Ken Libby’s photos from the Himalayas are a mixed-media project blending old and new technologies. Photos courtesy of Ken Libby

Ken Libby’s photos from the Himalayas are a mixed-media project blending old and new technologies. Photos courtesy of Ken Libby

By Marcy Stamper

For photographer Ken Libby, a scratched and blemished roll of film became a serendipitous opportunity to build on his affinity for the work of early 20th-century photographers of the Himalayas.

Libby shot the film on a trip to the Himalayas in 2001 but, after it got damaged in processing, he put the photos aside. Yet when he recently came across the old negatives, Libby found many of the images compelling and decided to see what he could do with them.

“The process of going through those photos has been really special,” said Libby. “It’s a look back in time – I realize how significant that phase in life was for me.”

The photos Libby has collected for the exhibit “Taking Refuge: Journey Through Time in the Himalayas” – which opens Nov. 9 at The Studio in Twisp – are a true mixed-media project. LibbyLibby blended old and new technologies, scanning the negatives and then working with digital images, which he ultimately turned into dye-infused metal prints. “The photos have a textured, earthy feel, with the blemishes – I wanted it to look old,” said Libby.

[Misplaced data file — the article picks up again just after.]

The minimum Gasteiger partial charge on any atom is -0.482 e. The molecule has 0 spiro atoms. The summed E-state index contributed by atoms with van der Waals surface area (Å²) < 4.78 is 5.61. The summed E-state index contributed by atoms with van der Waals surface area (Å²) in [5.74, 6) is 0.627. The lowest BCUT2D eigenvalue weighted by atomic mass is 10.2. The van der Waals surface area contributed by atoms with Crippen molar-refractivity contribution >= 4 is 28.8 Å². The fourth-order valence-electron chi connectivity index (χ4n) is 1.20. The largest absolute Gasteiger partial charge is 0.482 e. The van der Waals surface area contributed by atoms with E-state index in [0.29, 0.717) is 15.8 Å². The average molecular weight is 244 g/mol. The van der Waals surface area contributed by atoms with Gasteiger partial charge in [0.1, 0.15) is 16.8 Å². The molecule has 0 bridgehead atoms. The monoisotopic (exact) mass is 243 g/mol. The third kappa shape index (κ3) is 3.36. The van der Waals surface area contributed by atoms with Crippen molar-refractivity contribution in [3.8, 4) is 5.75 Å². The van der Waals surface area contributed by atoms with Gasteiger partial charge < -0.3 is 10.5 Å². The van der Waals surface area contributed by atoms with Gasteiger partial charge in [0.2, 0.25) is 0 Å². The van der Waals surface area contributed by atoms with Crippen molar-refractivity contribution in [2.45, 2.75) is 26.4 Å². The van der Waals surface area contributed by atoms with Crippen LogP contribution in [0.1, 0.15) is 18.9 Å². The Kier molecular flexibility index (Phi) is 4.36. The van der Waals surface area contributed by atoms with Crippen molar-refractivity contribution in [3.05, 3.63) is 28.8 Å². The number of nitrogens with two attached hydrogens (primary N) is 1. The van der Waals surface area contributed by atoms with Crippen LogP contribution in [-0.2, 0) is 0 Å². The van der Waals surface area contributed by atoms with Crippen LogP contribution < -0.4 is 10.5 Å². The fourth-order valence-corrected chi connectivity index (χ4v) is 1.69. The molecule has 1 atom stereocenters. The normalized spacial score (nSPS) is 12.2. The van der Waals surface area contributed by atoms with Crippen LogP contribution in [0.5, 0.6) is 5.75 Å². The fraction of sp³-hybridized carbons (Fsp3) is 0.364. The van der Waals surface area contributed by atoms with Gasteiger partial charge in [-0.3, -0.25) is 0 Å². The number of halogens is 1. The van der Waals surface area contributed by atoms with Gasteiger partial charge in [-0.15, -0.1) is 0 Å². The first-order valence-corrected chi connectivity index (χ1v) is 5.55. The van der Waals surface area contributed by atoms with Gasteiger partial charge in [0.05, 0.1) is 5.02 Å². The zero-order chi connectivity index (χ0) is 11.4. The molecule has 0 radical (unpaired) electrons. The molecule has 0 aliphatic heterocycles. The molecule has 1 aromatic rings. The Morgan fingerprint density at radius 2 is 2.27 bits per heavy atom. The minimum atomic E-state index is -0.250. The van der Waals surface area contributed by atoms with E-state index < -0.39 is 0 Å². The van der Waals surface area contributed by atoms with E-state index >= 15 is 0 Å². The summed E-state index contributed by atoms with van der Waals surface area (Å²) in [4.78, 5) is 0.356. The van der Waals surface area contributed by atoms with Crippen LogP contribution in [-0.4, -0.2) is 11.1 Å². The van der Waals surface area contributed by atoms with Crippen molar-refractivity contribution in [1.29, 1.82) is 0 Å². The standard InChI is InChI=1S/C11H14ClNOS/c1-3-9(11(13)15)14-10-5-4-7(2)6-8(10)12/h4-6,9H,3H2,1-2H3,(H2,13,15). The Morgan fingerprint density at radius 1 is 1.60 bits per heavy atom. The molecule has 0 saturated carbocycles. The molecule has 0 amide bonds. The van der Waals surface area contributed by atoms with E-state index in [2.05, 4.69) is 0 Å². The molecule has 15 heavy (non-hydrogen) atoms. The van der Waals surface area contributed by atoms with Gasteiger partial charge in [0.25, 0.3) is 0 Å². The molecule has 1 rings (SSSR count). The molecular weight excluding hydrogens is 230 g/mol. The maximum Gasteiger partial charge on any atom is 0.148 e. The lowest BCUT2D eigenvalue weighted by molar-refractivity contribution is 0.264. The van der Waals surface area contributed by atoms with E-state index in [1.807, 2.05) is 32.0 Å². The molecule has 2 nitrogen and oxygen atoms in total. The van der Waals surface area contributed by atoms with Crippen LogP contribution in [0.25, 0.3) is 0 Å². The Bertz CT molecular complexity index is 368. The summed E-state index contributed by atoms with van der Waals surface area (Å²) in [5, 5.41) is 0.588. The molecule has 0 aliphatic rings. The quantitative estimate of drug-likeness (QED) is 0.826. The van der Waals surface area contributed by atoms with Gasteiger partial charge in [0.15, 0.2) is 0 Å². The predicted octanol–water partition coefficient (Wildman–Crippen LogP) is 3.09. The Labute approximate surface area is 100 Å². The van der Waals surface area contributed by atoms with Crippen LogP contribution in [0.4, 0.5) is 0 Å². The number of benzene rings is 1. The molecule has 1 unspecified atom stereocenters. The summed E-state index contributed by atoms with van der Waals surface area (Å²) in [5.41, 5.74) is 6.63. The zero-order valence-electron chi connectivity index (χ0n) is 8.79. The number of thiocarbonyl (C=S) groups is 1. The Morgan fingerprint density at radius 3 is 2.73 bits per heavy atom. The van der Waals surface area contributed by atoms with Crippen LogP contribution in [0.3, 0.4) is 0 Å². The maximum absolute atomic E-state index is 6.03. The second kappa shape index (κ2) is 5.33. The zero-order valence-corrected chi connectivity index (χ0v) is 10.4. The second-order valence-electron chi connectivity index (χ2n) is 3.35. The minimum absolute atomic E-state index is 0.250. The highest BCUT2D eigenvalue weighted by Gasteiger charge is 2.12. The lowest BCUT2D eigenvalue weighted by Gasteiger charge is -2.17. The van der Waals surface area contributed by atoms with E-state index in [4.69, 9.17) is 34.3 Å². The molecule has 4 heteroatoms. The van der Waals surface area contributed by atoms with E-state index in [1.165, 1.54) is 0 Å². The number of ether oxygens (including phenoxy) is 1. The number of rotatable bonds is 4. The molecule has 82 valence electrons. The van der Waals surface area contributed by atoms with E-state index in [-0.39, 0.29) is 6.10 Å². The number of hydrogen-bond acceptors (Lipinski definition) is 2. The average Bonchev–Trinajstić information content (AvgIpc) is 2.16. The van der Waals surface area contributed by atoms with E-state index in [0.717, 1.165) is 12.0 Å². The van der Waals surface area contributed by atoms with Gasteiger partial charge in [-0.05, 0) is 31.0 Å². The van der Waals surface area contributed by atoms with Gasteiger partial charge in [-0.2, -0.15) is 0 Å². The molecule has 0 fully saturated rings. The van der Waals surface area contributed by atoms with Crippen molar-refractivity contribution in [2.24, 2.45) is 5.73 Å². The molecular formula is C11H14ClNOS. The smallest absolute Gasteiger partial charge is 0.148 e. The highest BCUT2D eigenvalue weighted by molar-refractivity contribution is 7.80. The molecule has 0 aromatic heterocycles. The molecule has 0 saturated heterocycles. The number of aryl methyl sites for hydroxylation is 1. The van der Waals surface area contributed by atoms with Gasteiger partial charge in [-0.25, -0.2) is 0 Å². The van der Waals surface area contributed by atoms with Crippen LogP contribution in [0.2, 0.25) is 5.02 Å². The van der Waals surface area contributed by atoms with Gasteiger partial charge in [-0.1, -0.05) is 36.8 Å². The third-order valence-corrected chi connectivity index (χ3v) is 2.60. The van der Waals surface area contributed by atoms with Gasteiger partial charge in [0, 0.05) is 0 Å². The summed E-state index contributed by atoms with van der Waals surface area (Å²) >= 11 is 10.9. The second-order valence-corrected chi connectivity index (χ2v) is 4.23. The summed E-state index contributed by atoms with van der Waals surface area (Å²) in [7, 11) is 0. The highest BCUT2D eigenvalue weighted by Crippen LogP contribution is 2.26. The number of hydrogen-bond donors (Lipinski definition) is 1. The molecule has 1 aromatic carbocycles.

Mounted on steel and set in frames Libby built from bamboo and other hardwoods, the photos have a three-dimensional quality, with depth and shadows. “It’s sort of mixed-media. The whole thing is the art,” said Libby.

The images include sacred mountains, Tibetan Buddhist sites, snake handlers and street life. Libby, who has made three trips to the Himalayas, has become fascinated by and come to love the culture.

“Taking Refuge” explores themes of aging, reflection and spirituality, both on a personal level and in terms of the evolution of photography. It conveys Libby’s personal journey from a young man and photographer to his life today as a father and carpenter in the Methow Valley. “Seeing the pictures all together, it evolved into more of a journey than I expected,” he said.

“Taking Refuge” will be on view at The Studio through the end of January. There is an opening reception on Saturday, Nov. 9, from 4 to 8 p.m.